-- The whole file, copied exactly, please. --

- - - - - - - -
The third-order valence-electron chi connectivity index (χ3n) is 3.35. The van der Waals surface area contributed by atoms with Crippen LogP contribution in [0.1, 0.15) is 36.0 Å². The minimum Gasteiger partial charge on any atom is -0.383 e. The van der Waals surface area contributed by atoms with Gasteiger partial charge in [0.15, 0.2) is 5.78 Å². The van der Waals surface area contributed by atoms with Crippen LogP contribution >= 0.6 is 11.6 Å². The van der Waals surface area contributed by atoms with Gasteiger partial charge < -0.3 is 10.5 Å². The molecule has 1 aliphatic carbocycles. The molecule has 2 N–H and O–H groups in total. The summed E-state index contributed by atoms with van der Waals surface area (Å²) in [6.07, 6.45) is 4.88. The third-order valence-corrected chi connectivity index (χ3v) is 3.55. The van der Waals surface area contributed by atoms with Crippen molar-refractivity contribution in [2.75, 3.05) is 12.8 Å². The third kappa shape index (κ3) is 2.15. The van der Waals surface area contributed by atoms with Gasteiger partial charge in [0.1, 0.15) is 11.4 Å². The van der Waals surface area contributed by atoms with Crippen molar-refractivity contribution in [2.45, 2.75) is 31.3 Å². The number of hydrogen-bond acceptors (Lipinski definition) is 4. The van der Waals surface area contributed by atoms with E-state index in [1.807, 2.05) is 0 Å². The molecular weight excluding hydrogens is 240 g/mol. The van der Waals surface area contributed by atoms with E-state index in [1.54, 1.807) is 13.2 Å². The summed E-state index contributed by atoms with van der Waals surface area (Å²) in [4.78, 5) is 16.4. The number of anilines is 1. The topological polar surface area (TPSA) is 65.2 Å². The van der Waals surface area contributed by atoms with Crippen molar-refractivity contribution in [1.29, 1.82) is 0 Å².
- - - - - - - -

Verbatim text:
The third-order valence-electron chi connectivity index (χ3n) is 3.35. The van der Waals surface area contributed by atoms with Crippen LogP contribution in [0.1, 0.15) is 36.0 Å². The minimum Gasteiger partial charge on any atom is -0.383 e. The van der Waals surface area contributed by atoms with Gasteiger partial charge in [0.15, 0.2) is 5.78 Å². The van der Waals surface area contributed by atoms with Crippen LogP contribution >= 0.6 is 11.6 Å². The van der Waals surface area contributed by atoms with Gasteiger partial charge < -0.3 is 10.5 Å². The molecule has 1 aliphatic carbocycles. The molecule has 2 N–H and O–H groups in total. The summed E-state index contributed by atoms with van der Waals surface area (Å²) in [6.07, 6.45) is 4.88. The third-order valence-corrected chi connectivity index (χ3v) is 3.55. The van der Waals surface area contributed by atoms with Crippen molar-refractivity contribution in [2.75, 3.05) is 12.8 Å². The third kappa shape index (κ3) is 2.15. The van der Waals surface area contributed by atoms with Gasteiger partial charge in [0.1, 0.15) is 11.4 Å². The van der Waals surface area contributed by atoms with Crippen molar-refractivity contribution in [2.45, 2.75) is 31.3 Å². The number of hydrogen-bond acceptors (Lipinski definition) is 4. The van der Waals surface area contributed by atoms with E-state index in [1.807, 2.05) is 0 Å². The molecular weight excluding hydrogens is 240 g/mol. The van der Waals surface area contributed by atoms with E-state index in [1.54, 1.807) is 13.2 Å². The summed E-state index contributed by atoms with van der Waals surface area (Å²) in [4.78, 5) is 16.4. The number of anilines is 1. The topological polar surface area (TPSA) is 65.2 Å². The van der Waals surface area contributed by atoms with Crippen molar-refractivity contribution in [1.29, 1.82) is 0 Å².